A Spokane County Superior Court judge who’s been on the bench for more than 20 years faces a challenge from an experienced civil attorney who thinks the county’s highest court needs new perspective.
Judge Greg Sypolt, who was appointed in 1996, is running against Tim Fennessy, who believes the court would benefit from having more judges with civil case experience.
Fennessy said the court is not as democratic as it should be, since judges often retire midterm and have their seats filled by governor appointments. Those judges can then run for re-election as incumbents and often go unchallenged.
“Our superior court is supposed to be an elected position,” Fennessy said. “It’s become a court of appointment. Practicing lawyers are discouraged from running against sitting judges.”
Sypolt disagreed that appointed court positions were political, noting he’s stood for re-election successfully multiple times.
Fennessy unsuccessfully applied for appointment to an open superior court seat last fall, when Governor Jay Inslee ultimately appointed Judge Julie McKay. He said he decided to run after that decision.
Fennessy promised he would not resign in the middle of a four-year term if elected.
Sypolt believes he’s proven himself a capable and fair judge with a commitment to increasing diversity in the legal profession and ensuring everyone has access to the courts.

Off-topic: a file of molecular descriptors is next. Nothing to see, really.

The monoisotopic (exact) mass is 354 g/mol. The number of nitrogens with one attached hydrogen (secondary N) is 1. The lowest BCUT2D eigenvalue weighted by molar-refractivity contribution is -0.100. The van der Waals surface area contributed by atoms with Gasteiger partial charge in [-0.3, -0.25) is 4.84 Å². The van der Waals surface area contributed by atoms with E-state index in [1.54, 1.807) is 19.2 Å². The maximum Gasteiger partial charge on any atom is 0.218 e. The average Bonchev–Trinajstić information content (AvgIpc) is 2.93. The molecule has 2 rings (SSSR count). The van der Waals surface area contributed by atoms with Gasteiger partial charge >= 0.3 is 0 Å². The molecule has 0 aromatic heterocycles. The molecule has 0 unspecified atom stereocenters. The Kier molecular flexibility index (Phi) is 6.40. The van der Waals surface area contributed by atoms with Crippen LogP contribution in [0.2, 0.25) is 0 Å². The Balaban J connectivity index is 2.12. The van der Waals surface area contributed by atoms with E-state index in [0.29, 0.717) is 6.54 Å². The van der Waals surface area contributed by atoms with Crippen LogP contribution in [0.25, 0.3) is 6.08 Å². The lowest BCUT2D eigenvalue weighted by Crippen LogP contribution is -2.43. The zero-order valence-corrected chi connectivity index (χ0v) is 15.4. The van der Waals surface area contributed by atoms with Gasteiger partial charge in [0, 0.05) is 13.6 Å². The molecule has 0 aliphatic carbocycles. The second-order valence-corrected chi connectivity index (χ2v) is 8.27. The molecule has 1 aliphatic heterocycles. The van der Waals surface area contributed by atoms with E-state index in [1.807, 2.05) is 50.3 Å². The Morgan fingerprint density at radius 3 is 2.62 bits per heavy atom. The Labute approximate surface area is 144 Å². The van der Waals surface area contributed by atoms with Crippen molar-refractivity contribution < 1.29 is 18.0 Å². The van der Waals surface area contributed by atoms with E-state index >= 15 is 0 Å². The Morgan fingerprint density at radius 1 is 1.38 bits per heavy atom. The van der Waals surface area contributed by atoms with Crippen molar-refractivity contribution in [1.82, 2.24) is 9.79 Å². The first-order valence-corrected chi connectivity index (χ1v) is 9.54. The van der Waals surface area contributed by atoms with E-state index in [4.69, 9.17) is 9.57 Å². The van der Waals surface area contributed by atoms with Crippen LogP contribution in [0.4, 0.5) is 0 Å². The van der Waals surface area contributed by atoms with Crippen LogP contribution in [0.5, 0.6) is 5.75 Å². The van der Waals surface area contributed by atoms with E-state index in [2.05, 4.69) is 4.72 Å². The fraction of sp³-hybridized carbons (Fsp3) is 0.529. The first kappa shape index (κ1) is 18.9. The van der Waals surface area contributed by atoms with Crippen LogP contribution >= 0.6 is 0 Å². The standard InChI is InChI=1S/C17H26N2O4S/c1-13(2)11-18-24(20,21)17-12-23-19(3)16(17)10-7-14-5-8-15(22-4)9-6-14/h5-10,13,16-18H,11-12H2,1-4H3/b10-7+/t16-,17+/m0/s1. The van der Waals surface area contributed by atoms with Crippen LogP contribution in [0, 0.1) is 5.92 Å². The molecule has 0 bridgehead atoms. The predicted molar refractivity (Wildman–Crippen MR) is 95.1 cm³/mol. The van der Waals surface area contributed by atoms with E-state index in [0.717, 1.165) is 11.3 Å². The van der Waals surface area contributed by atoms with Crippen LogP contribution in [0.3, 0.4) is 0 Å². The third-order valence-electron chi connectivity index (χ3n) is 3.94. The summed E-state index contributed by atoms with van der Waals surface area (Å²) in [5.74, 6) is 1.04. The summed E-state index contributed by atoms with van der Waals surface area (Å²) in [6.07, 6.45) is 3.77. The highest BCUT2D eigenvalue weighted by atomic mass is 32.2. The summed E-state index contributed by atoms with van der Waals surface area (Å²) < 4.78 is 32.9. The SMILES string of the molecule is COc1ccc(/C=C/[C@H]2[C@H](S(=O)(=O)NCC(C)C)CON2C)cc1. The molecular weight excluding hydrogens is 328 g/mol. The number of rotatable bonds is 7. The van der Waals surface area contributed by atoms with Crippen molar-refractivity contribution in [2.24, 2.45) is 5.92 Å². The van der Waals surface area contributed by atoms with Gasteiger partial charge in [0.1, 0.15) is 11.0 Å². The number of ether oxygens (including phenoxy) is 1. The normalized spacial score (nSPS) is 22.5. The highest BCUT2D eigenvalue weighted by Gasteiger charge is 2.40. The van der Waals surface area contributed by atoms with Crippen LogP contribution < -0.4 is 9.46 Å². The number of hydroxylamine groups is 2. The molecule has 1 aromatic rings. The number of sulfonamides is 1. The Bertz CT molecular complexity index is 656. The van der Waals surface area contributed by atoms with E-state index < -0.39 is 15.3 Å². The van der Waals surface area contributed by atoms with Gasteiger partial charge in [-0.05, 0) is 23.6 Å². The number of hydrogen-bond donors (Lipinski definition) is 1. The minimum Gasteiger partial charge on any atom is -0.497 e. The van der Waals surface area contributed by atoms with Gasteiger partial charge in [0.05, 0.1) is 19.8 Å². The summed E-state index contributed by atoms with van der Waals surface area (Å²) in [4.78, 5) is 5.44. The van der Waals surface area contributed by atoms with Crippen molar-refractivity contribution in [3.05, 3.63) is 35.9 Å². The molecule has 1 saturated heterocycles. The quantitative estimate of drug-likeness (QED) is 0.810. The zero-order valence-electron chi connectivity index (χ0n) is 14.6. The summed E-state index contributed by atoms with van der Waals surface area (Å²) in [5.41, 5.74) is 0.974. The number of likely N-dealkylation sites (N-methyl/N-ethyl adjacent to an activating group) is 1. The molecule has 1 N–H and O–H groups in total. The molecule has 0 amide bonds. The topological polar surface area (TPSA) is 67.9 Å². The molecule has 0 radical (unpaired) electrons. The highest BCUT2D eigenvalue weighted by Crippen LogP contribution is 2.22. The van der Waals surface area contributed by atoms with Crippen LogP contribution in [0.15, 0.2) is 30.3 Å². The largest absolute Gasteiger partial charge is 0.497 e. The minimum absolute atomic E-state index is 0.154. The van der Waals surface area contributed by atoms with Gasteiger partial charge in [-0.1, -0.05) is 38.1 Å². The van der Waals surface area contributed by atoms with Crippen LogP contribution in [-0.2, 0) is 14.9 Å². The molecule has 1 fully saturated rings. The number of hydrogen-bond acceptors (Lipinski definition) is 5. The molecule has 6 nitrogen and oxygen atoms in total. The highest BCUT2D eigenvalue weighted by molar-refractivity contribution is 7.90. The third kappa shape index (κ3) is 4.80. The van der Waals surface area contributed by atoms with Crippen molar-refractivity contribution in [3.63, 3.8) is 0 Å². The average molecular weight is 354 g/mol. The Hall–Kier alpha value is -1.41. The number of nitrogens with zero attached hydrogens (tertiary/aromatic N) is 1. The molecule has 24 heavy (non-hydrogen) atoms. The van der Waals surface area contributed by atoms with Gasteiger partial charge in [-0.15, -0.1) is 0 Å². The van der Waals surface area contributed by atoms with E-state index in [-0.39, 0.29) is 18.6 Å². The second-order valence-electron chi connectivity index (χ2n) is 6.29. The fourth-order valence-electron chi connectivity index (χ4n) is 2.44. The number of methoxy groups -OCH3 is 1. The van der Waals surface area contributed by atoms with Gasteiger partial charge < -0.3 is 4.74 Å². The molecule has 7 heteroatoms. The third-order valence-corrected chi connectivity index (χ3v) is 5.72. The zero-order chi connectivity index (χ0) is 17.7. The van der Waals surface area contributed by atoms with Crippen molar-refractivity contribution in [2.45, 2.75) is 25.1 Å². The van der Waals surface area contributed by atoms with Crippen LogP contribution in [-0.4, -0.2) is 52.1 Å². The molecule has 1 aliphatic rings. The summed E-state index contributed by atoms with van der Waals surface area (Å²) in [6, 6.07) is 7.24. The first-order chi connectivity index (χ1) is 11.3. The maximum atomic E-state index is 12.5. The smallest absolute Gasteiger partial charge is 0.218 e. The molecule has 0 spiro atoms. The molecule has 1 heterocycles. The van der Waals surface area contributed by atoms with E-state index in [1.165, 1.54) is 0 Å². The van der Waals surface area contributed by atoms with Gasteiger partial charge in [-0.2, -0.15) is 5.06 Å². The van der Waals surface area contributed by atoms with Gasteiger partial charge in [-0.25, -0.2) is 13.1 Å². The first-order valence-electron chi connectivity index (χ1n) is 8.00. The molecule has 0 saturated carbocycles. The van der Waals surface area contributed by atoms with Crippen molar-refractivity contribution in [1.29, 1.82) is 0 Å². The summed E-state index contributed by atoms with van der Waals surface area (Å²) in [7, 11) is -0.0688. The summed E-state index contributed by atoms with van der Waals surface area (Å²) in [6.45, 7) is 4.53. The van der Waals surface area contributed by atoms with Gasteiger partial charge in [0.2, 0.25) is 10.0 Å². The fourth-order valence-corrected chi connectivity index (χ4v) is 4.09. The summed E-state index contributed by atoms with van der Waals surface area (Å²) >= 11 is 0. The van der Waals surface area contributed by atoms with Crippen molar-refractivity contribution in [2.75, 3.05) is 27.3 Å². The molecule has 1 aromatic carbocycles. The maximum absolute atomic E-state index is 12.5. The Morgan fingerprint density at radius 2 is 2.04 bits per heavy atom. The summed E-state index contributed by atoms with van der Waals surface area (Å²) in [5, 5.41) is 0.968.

“I continue to have the same energy and zeal toward my job that I did when I started many years ago,” he said.
Fennessy is seeking a seat because he believes court needs more lawyers with a civil litigation background, given the number of civil cases filed in superior court.
“I offer the opportunity to have someone with a little bit different experience, a little bit different exposure,” he said.
In 2015, about 5,000 criminal cases and 8,000 civil cases were filed in superior court, according to the Administrative Office of the Court. Another 10,000 cases filed were of various other types, including domestic, guardianship and juvenile. Criminal cases led to 251 trials in 2015, and civil cases to 57.
Though he has little experience on criminal or family law cases, Fennessy is confident he’d be able to get up to speed quickly.